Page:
Review: Beware That Girl by Teresa Toten

Publisher: Hot Key Books
Release date: February 27, 2017
Format: Paperback
Source: Publisher
Pages: 352
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Kate O’Brien has always been known as the scholarship kid, running away from a terrible past and overcoming obstacles, some more sinister than others. She’s determined to make a better life for herself. She deserves it. And at the elite Waverly school, Kate is willing to do whatever it takes to climb the social ladder and land her spot at Yale.

There’s one girl in particular that catches Kate’s eye. Olivia Michelle Sumner, all born blonde and rich and just messed up enough for Kate to latch on to. As for Olivia, she’s a damaged girl, looking to be mended. She finds something promising in Kate. A study buddy. A best friend. A sister she never had. But even a vulnerable girl like Olivia has her own dark past to contend with.

When the handsome and whip-smart Mark Redkin joins the Waverly administration, he manages to woo the whole student body, paying particular attention to Olivia – an affair she very much wants to keep to herself, especially from Kate. And as a man who knows just how to get what he wants, Kate realises that Mark poses a huge threat, in more ways than she is willing to admit.


Thanks to Allen & Unwin for providing a review copy of the book. All thoughts and opinions are my own.

Teresa Toten’s The Unlikely Hero of Room 13B is one of my all-time favourite books and I was extremely excited to check out Beware That Girl, even though it falls in a genre that I don’t typically gravitate towards. I have to say that I was a bit disappointed with Beware That Girl. I found it to be a bit confusing and wasn’t really what I expected.

The book starts off with two girls in hospital – one as patient and one as a visitor- and it’s unclear who is who or what happened. If it wasn’t for this mystery aspect of the book, I’m not sure that I would’ve stuck with it until the end. But it kept me intrigued as I pushed through the novel and I’m glad that I finished it but I do have to say that the ending felt a little bit unresolved for my liking. Beware That Girl is about Kate, a scholarship kid, social climber and master manipulator, who has zeroed in on Oliver Sumner as her new target to take her to the top of the social ladder and to her end goal of attending Yale. Olivia, who has battled with some demons and secrets in the past year, is happy to rely on Kate for friendship and company. But when an older man comes between them and becomes involved with Olivia, things turn dark and the two have to rely on their friendship and honesty to get out of trouble.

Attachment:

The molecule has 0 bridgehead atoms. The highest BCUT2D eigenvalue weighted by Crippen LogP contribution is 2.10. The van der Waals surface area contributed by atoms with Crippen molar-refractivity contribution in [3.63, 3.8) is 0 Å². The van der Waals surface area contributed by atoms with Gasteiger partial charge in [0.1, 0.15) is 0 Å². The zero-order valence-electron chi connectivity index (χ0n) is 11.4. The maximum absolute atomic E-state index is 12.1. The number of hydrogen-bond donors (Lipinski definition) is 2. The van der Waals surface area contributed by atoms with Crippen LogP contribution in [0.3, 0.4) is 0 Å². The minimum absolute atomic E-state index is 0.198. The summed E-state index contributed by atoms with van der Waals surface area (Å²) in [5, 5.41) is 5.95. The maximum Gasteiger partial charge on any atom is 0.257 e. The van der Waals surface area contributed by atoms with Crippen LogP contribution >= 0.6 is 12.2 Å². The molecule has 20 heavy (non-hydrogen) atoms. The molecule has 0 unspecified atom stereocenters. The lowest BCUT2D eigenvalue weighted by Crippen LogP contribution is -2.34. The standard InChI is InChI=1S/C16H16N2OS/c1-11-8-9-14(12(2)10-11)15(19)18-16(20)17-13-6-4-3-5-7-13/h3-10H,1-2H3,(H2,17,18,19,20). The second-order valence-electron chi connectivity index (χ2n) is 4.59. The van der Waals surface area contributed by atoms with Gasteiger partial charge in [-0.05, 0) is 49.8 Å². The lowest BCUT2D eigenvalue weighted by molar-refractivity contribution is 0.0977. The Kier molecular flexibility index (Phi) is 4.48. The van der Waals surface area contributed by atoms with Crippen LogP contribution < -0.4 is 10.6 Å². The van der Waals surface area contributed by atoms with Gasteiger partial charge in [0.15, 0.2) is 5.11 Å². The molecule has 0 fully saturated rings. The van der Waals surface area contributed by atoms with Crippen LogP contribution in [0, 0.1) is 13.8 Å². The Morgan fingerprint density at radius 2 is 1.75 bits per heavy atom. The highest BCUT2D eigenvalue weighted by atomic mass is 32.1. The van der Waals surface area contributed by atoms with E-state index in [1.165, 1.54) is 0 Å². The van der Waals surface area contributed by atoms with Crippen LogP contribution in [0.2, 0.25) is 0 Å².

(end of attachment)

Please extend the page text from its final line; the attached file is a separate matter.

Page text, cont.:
My main problem with the book was that for the majority of it, I didn’t really know where it was going. It wasn’t until I got past the 200 page mark that I was able to get into the book and stick with it until the end. The first two-thirds of the novel was a little bit boring and I felt like nothing was really happening. I expected a little bit more build up and suspense to keep me intrigued and invested in the story and it was kind of lacking for me. The plot itself was slightly predictable, in my opinion, and some of the things that happened in the novel made me feel quite uncomfortable. I did like that there was a focus on psychopathy, which is something that I personally don’t see a lot of in YA, and I found it to be quite accurately represented in the book. But as a whole, the narrative left me uncomfortable and disappointed.